Guidelines for Investing at Record Market Highs - Part IISubmitted by Reed Financial Group on January 22nd, 2020
A final word about exuberant markets and diversification from Doug Reed.
Diversify Your Investments
Once you know what your goals financial goals are, and your tolerance for risk, it’s time to build a portfolio.
A key component to risk management is diversification.
By owning companies (stocks) you may be able to properly diversify your portfolio with as little as 5 to 10 companies. Depending on your goals and how much you plan to delve into the portfolio, you may want to further diversify your portfolio to 20 to 50 companies. These companies should be in several different industries and various types. The companies could be large cap; more than 10 billion, mid cap; 5 to 10 billion or small cap; generally 2 to 5 billion in size. Micro cap are less than 2 billion and may create more volatility than you need in order to reach your goals
Know what you own. This is key to proper stock (or any asset) ownership. As Peter Lynch points out in his book, Beating the Street, many wonderful investments are household names. Companies like Walmart, Amazon, Hershey, Coke and many others have provided solid opportunities.
Bonds. Owning bonds in your portfolio may help to create income and some risk reduction management. A bond is sort of like a loan from you to the organization which issues the bond. Bonds come in many maturities and investment grades and understanding what you own is important.
Other ways to diversify may be by owing real estate or REIT’s. A REIT is similar to a stock in that it can be traded over an exchange or it could be private an not traded. It could be similar to a mutual fund or ETF in that they may hold many properties. However the legal structure is different. The real estate may be apartments, shopping centers, industrial, warehouses or many other types of real estate related investments. They could also be loans for these types of properties.
The key to diversification is to know what you own and to know if it is making money (proven) or not making money, but expected to (speculative). Of course you want to avoid anything that is not making money and is not expected to. Duh, but sometimes this is hard to know, especially if you are speculating.
In order to diversify using stocks (companies), bonds or real estate, you must be willing to put in some time to learn what you should know. Buying anything on a “tip” from a well meaning but really not well knowing friend is a losers game.
Not only must you know what to buy and what you own, you may also have to know when it’s a good time to let the investment go away.
Use Mutual Funds and/or ETFs
These are diversified buckets of holdings that follow general market rises and falls. The odds of one or a few companies dropping to zero at the same time are slim. The odds of all the companies going to zero at the same time in a mutual fund are almost nonexistent.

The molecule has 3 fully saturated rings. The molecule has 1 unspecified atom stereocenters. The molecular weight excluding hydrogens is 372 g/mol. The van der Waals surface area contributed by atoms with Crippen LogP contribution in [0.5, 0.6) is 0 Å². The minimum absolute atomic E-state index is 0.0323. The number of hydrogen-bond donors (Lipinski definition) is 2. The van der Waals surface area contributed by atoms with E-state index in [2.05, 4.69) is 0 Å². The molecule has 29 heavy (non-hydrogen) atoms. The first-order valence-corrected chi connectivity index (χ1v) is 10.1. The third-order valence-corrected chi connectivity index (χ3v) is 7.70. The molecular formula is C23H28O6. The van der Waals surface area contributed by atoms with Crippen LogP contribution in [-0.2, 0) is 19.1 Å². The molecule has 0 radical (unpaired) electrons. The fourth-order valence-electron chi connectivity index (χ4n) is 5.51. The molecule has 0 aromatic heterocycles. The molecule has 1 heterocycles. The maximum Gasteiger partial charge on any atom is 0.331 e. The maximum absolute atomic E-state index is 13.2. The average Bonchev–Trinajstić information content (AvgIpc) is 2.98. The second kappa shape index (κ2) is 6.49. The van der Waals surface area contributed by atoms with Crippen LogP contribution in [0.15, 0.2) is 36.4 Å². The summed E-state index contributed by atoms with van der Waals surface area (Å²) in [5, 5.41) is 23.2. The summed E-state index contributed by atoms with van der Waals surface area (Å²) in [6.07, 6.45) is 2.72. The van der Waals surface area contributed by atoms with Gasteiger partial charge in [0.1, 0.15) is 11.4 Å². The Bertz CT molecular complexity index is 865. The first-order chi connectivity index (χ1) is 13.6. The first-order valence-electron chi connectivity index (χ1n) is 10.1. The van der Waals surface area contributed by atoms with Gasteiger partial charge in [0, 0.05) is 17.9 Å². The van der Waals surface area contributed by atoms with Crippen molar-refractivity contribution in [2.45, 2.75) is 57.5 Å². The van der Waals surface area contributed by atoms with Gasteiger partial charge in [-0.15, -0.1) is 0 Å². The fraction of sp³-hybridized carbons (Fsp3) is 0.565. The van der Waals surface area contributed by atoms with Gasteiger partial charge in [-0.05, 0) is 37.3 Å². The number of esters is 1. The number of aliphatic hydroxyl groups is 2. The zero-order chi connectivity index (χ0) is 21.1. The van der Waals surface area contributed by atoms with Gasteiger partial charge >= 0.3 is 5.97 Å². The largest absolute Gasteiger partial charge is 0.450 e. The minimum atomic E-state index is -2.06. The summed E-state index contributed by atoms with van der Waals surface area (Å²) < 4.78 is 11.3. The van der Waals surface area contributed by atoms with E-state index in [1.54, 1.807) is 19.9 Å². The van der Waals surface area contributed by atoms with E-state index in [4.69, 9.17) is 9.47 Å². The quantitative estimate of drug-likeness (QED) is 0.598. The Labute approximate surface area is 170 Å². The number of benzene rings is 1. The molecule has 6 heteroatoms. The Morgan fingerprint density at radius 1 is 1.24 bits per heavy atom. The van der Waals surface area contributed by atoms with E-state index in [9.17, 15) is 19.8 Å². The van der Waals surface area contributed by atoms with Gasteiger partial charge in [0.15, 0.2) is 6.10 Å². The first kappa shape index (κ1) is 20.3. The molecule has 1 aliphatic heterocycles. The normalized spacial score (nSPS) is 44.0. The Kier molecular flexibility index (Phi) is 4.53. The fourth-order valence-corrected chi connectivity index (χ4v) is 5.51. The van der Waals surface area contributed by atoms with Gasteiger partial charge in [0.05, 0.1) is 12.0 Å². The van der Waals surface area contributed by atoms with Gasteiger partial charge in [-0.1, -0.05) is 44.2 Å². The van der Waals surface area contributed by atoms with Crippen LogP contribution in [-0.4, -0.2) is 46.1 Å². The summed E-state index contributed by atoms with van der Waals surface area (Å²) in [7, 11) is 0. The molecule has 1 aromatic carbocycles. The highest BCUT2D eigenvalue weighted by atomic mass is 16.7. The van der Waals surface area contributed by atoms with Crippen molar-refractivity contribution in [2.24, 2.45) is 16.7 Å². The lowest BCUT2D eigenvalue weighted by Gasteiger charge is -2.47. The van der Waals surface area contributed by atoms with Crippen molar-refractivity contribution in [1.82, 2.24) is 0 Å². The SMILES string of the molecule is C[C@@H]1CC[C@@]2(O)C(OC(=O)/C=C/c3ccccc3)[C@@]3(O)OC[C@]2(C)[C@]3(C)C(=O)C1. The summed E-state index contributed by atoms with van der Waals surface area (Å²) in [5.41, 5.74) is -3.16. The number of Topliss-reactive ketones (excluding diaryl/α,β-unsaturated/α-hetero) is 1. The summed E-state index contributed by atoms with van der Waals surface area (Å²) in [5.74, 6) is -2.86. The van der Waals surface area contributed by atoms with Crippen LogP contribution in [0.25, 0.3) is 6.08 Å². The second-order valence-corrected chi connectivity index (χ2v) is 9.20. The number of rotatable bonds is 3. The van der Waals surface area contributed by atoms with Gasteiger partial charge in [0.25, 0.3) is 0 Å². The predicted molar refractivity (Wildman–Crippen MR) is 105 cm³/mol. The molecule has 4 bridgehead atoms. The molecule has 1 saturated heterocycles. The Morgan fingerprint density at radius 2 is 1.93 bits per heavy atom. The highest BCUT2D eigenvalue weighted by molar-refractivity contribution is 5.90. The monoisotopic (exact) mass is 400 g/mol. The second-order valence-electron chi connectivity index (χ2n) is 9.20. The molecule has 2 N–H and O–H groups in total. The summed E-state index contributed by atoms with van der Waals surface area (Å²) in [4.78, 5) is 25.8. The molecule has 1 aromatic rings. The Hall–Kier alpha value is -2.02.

Investing in more than one fund is also a basic part of protecting your portfolio with diversification and asset allocation (two different tactics).
Diversification is the practice of holding more than one security. Most mutual funds and ETF’s hold 20, 50 even 100 or more companies within the fund thereby creating instant diversification. Some funds that invest in indexes like the Nasdaq or Russell 2000 have more than 1000 companies. If you've read about diversification above, you probably realize, it’s too many.
Asset allocation is the practice of spreading your holdings among various classes of holdings. These holdings may be large U.S. companies, small U.S. companies, Foreign companies, Bonds of U.S. or International companies as well as bonds of various governments
Beware of the mistake of over diversification or mismanaging fund holdings. For instance, holding too many mutual funds in every asset class available will probably water down returns as well as the “protection” asset allocation is supposed to provide. Further, holding several funds investing in the same thing is not diversification or asset allocation. Generally, a well allocated and diversified portfolio does not need more than 5 to 10 well chosen, properly allocated funds. More than 10 funds is diversification, generally based on ignorance and more often than not a mistake.
Make a Plan
Forget about predicting the future. Correctly guessing one event is lucky. Nailing 10 events – that’s prediction or worse, guessing. Nobody accomplishes that regarding the markets all the time.
Approach investing without guessing or being guided by emotions. Emotional investing is often the worst type of investing.
• Develop a prudent plan. Include structured processes with decision rules to guide you and that already consider markets always going up and down. The degree of ups and downs you weather depends largely on your tolerance and capacity for risk.
• Customize your portfolio. Base it on the principles above and tailor it to you and your situation. Don’t invest based on chit-chat around the water cooler, structuring financial moves based on someone else’s situation and needs. To do so sends you chasing investments that are merely hot and not necessarily what’s prudent for you.
Combining and using these principles can provide you some comfort during any market.